Andrew Higgins, New York Times
2 April 2015
BODO, Norway – From his command post burrowed deep into a mountain of quartz and slate north of the Arctic Circle, the 54-year-old commander of the Norwegian military’s operations headquarters watches time flowing backward, pushed into reverse by surging Russian military activity redolent of East-West sparring during the Cold War.
“I am what you could call a seasoned Cold Warrior,” the commander, Lt. Gen. Morten Haga Lunde, said, speaking in an underground complex built to withstand a nuclear blast. As a result, he added, he is not too alarmed by increased Russian military activity along NATO’s northern flank.
“It is more or less the same as when I started,” said General Lunde, who began his career tracking Soviet warplanes as a Norwegian Air Force navigator in the early 1980s.
After a long hiatus following the December 1991 collapse of the Soviet Union, when Moscow grounded its strategic bombers for lack of fuel, spare parts and will to project power, President Vladimir V. Putin’snewly assertive Russia “is back to normal behavior,” General Lunde said.
Last year, Norway intercepted 74 Russian warplanes off its coast, 27 percent more than in 2013, scrambling F-16 fighters from a military air base in Bodo to monitor and photograph them. This is far fewer than the hundreds of Soviet planes Norway tracked off its coast at the height of the Cold War. However, last year’s total was a drastic increase from the 11 Russian warplanes Norway spotted 10 years earlier.
In Norway, a country that takes pride in championing peace – witnessed in its brokering of pacts between Israelis and Palestinians and its awarding of the Nobel Peace Prize – what General Lunde called the “new old normal” has come as a jolt. It has set off debate over military spending and highlighted how quickly Mr. Putin has shredded the certainties of the post-Cold War era.
“Russia has created uncertainty about its intentions, so there is, of course, unpredictability,” Norway’s defense minister, Ine Eriksen Soreide, said in an interview in Oslo, adding that the military was being restructured to deal better with new risks, particularly in the Arctic.
Nobody expects Russia to invade. So far, its warplanes have taken care not to stray into Norwegian airspace, unlike in the Baltics, where they regularly violate borders.
But the spike in Russian military activity along Norway’s coast has added an unexpected measure of verisimilitude to a new television thriller called “Occupied,” which, based on an idea by Norway’s pre-eminent crime writer, Jo Nesbo, explores how the country would respond to conquest by Russia. The multipart series is scheduled to air in September. When Mr. Nesbo first proposed the idea years ago, he was told it was much too far-fetched.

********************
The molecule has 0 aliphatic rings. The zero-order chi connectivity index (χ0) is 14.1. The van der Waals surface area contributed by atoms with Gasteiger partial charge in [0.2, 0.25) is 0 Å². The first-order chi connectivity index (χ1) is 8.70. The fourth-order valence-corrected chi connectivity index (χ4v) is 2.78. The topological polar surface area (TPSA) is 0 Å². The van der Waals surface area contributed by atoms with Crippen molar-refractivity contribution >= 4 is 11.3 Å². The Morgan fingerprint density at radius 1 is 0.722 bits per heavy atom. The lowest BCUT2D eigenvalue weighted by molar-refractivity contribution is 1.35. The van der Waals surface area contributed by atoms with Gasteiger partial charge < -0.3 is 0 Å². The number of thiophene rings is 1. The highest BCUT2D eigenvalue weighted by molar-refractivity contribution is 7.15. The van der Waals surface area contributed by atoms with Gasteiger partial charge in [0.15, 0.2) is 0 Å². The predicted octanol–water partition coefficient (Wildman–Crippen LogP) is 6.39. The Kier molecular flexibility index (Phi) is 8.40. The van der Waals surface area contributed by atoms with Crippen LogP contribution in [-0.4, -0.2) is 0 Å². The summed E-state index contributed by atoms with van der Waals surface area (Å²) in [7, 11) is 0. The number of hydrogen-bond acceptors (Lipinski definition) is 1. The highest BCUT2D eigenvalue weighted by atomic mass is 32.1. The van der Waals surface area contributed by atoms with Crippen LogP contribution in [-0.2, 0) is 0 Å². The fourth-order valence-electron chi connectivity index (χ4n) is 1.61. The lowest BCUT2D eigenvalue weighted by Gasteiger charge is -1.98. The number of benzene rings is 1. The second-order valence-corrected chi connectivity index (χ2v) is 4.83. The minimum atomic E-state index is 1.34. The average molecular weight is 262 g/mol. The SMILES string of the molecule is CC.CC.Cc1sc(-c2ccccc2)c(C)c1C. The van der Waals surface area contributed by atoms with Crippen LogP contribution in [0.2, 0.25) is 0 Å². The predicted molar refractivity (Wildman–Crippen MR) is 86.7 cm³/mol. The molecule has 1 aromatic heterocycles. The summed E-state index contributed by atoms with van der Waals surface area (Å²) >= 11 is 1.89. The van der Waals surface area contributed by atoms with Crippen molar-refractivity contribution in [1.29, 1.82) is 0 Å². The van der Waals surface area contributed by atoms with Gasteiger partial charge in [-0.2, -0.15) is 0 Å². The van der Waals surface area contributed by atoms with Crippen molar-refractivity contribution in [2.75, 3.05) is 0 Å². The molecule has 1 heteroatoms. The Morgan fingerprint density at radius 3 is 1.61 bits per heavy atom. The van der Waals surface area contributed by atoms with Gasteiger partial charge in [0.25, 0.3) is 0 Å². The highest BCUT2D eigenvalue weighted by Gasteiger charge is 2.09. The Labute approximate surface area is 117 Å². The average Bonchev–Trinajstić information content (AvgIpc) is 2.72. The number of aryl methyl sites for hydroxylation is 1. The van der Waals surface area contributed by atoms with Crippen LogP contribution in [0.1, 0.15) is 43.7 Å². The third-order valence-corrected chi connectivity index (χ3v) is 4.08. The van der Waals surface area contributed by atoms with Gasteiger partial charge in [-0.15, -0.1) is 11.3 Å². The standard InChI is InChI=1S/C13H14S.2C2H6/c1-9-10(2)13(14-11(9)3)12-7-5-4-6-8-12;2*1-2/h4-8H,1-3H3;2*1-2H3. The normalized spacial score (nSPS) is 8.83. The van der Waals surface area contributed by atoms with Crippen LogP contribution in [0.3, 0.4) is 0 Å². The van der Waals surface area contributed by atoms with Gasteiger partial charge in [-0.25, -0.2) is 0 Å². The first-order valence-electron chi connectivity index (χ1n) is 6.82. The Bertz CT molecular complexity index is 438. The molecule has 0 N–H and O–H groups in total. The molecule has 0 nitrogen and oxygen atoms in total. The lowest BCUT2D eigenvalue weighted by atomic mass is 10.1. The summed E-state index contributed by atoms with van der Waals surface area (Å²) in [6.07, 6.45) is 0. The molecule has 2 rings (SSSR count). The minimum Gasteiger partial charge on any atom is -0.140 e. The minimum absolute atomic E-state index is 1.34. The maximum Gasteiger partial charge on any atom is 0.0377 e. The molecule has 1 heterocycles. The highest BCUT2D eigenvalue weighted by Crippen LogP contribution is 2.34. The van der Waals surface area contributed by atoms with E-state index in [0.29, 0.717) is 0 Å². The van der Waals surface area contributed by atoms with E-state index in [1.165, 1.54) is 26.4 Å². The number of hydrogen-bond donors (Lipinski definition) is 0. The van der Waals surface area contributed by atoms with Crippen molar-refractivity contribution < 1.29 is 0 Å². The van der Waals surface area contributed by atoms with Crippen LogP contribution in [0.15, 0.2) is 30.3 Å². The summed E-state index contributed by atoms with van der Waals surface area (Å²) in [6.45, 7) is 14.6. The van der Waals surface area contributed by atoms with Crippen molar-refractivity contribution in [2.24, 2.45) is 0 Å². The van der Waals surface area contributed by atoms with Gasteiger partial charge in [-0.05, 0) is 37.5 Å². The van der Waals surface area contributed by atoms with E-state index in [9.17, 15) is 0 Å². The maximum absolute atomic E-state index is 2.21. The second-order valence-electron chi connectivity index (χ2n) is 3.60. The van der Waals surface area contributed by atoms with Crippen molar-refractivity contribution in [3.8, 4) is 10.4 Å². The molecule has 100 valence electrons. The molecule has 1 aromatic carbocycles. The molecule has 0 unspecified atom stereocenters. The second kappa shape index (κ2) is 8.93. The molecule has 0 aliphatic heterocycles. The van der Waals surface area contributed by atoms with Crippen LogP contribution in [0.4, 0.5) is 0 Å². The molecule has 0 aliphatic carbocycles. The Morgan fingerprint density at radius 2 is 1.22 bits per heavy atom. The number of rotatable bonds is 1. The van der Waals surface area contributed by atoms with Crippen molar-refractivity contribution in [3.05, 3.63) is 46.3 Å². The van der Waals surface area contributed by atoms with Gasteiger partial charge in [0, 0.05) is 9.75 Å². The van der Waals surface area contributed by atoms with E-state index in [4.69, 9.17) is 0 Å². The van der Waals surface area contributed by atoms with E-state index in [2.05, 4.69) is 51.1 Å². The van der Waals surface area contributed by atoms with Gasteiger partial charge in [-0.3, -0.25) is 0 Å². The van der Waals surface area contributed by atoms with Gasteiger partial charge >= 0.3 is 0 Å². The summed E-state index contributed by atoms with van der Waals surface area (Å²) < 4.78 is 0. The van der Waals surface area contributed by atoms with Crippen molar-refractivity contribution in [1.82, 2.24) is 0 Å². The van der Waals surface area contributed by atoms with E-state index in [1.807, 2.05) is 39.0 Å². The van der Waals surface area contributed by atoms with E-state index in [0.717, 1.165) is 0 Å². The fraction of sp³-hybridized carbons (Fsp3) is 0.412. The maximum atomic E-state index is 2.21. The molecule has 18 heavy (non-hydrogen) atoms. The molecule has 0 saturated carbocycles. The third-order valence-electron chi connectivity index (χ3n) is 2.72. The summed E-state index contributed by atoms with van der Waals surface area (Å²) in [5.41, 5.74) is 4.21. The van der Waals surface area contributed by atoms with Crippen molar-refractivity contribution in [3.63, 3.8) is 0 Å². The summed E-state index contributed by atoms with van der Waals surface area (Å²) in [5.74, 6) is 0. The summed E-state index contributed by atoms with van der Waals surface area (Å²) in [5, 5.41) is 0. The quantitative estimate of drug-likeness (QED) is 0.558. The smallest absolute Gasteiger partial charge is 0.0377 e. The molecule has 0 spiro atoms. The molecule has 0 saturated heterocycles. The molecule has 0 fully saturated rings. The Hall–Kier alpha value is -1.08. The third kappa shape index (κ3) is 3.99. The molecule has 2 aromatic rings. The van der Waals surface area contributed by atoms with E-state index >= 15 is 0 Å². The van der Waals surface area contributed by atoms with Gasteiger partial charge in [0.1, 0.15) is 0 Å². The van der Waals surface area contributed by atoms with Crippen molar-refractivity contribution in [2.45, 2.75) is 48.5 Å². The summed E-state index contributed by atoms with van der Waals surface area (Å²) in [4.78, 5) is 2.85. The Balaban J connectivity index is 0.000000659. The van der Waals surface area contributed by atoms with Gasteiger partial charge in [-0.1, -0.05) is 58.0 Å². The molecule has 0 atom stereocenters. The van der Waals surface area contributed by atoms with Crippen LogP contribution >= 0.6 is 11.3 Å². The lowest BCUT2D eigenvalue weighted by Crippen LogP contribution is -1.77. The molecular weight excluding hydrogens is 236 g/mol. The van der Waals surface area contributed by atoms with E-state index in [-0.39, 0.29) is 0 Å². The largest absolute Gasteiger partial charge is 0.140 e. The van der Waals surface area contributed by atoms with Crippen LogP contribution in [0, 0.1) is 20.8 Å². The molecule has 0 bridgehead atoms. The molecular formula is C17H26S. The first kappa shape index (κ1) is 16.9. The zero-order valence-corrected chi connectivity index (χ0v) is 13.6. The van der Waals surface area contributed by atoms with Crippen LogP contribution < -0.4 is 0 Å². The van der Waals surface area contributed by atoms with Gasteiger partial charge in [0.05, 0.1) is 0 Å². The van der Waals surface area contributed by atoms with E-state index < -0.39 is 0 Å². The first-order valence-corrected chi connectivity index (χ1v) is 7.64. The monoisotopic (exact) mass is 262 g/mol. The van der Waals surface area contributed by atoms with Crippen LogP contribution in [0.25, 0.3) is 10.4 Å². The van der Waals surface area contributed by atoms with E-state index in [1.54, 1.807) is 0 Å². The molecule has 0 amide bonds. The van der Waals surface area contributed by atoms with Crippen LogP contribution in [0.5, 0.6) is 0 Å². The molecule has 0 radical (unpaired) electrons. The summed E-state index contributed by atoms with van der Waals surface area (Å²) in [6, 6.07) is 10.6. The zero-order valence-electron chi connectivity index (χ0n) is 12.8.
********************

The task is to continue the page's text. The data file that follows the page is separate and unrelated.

Russia has itself fed the scaremongering with bursts of belligerent language, like the recent comment by Moscow’s ambassador to Copenhagen that Danish warships “will be targets for Russia’s nuclear weapons” if Denmark contributes radar to a Europe-based missile defense system planned by NATO. Denmark’s foreign minister, Martin Lidegaard, dismissed the threat as “unacceptable.”
Russia’s muscle-flexing is due in part simply to the fact that the country is spending more on its military and has re-established abilities eroded during the post-Soviet chaos of the 1990s. When Mr. Putin first became president in 2000, Russia spent $9.2 billion on its military, but this has since risen 10 times and will increase again this year despite a slumping economy, hammered by a collapse in the price of oil and also by Western sanctions.
“The signal they are sending is that the situation in the 1990s was an exception,” General Lunde said.
Jens Stoltenberg, a former Norwegian prime minister who became NATO’s secretary general late last year, said that Russia’s new assertiveness was not just a result of increased funding and revived ability. He said it was also “part of a broader picture where we see that Russia is willing to use force,” most notably in Georgia in 2008 and, more recently, in Ukraine.
“It is this total picture that gives us reason for concern,” Mr. Stoltenberg said.
Ukraine, he added, is very different from Norway, which is a member of NATO. Ukraine is outside the alliance and has no prospect of joining any time soon. However, Mr. Stoltenberg said, Norway and other NATO countries that share a border with Russia also have to deal with Russian efforts to “intimidate its neighbors,” no matter what their status.
Russian air activity along the borders of NATO, the northern parts of which are patrolled by fighters based in Bodo, increased 50 percent from 2013 to last year, according to the alliance. At the same time, Russia sharply increased so-called snap military exercises, training maneuvers that, in violation of established procedure, were either announced at the last minute or kept secret.